So is dit nou is ’n nuwe versameling aangrypende humoristiese stories oor die hede en verlede deur die deurwinterde joernalis en topverkoper-skrywer Johan van Wyk. Die versameling dokumenteer ’n tyd van Padkafees, Pepsi floats en koue skaapnek uit ’n saalsak. Maar dit gaan nie net oor Sondagmiddae met skaapboud, geelrys en rosyntjies nie. In die bundel word die verlede onthou en meesterlik verweef met die hedendaagse Suid-Afrika waar Jacob Zuma en Julius Malema die septer swaai.
Van sy eerste dag as nasionale dienspligtige was Francois Verster in die sop weens sy ingebore rebelsheid. Hy vertel op skreeusnaakse wyse van sy basiese opleiding en lewe as troeponderwyser op Omega.
Hierdie geensins verromantiseerde storie bied ’n vars hoek op die Grensoorloggenre en ’n blik op hoe Afrikanermans die nuwe Suid-Afrika beleef.
This is a hilarious, eye-opening tour of the new romantic landscape, from one of America's sharpest comic voices and one of its leading sociologists.
In the old days, most people would find a decent person who lived in their village or neighbourhood, and after deciding they weren't a murderer, get married and have kids - all by the age of 22. Now we spend years of our lives searching for our perfect soul mate and, thanks to dating apps, mobile phones and social media, we have more romantic options than ever before in human history. Yet we also have to confront strange new dilemmas, such as what to think when someone is too busy to reply to a text but has time to post a photo of their breakfast on Instagram. And if we have so many more options, why aren't people any less frustrated? For years, American comedian Aziz Ansari has been aiming his comic insight at dating and relationships, and in Modern Romance, he teams up with award-winning sociologist Eric Klinenberg to investigate love in the age of technology. They enlisted some of the world's leading social scientists, conducted hundreds of interviews, analyzed the behavioural data, and researched dating cultures from Tokyo to Buenos Aires to New York City.
The result is an unforgettable picture of modern love, combining Ansari's irreverent humour with cutting-edge social science.
Superstar comedian and Hollywood box office star Kevin Hart turns his immense talent to the written word by writing some words. Some of those words include: the, a, for, above, and even even. Put them together and you have the funniest, most heartfelt, and most inspirational memoir on survival, success, and the importance of believing in yourself since Old Yeller.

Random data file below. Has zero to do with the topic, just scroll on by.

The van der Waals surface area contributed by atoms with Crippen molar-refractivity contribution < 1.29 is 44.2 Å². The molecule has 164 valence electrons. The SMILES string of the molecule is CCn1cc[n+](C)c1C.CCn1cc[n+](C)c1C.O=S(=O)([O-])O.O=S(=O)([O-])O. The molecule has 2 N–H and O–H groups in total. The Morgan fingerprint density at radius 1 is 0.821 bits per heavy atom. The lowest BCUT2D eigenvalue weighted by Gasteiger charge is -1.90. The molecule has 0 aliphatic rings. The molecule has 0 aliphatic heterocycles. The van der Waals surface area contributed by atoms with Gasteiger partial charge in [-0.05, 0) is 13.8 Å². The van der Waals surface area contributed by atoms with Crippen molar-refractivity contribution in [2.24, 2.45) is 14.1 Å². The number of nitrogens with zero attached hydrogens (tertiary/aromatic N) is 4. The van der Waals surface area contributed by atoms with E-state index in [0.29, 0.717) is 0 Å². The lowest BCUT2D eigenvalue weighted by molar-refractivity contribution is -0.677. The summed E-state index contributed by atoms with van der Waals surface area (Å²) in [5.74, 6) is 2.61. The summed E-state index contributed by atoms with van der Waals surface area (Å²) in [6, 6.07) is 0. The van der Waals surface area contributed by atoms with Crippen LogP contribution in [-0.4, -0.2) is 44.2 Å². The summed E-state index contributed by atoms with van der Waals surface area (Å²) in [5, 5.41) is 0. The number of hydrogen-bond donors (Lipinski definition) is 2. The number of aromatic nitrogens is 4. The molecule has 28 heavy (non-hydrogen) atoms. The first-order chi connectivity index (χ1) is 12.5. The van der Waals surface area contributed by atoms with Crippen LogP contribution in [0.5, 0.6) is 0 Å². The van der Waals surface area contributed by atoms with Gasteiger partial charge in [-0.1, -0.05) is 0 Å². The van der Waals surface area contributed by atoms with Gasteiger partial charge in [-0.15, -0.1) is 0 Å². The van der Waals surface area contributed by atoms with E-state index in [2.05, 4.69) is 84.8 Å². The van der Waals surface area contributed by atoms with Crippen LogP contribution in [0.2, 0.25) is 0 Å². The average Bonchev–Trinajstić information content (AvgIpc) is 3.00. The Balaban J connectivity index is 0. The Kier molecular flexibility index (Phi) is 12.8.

The question you’re probably asking yourself right now is: What does Kevin Hart have that a book also has? According to the three people who have seen Kevin Hart and a book in the same room, the answer is clear: A book is compact. Kevin Hart is compact. A book has a spine that holds it together. Kevin Hart has a spine that holds him together. A book has a beginning. Kevin Hart’s life uniquely qualifies him to write this book by also having a beginning.
It begins in North Philadelphia. He was born an accident, unwanted by his parents. His father was a drug addict who was in and out of jail. His brother was a crack dealer and petty thief. And his mother was overwhelmingly strict, beating him with belts, frying pans, and his own toys. The odds, in short, were stacked against our young hero, just like the odds that are stacked against the release of a new book in this era of social media (where Hart has a following of over 100 million, by the way). But Kevin Hart, like Ernest Hemingway, JK Rowling, and Chocolate Droppa before him, was able to defy the odds and turn it around. In his literary debut, he takes the reader on a journey through what his life was, what it is today, and how he’s overcome each challenge to become the man he is today. And that man happens to be the biggest comedian in the world, with tours that sell out football stadiums and films that have collectively grossed over $3.5 billion.
He achieved this not just through hard work, determination, and talent: It was through his unique way of looking at the world. Because just like a book has chapters, Hart sees life as a collection of chapters that each person gets to write for himself or herself.
“Not only do you get to choose how you interpret each chapter, but your interpretation writes the next chapter,” he says. “So why not choose the interpretation that serves your life the best?”
For a while, Jeremy could be found in his normal position as the tallest man on British television but, more recently, he appears to have been usurped by a pretend elephant. But on paper the real Jeremy remains at the helm. So, whether he's pondering: If Jesus might have been better off being born in New Zealand Why reflexive pronoun abuse is the worst thing in the world How Pam Ayres's head trumps Gordon Gecko's underpants Or what a television presenter with time on his hands gets up to Jeremy is still trying to make sense of the big stuff.
The highly anticipated first book from award-winning comedian, writer, producer and actress, Amy Schumer.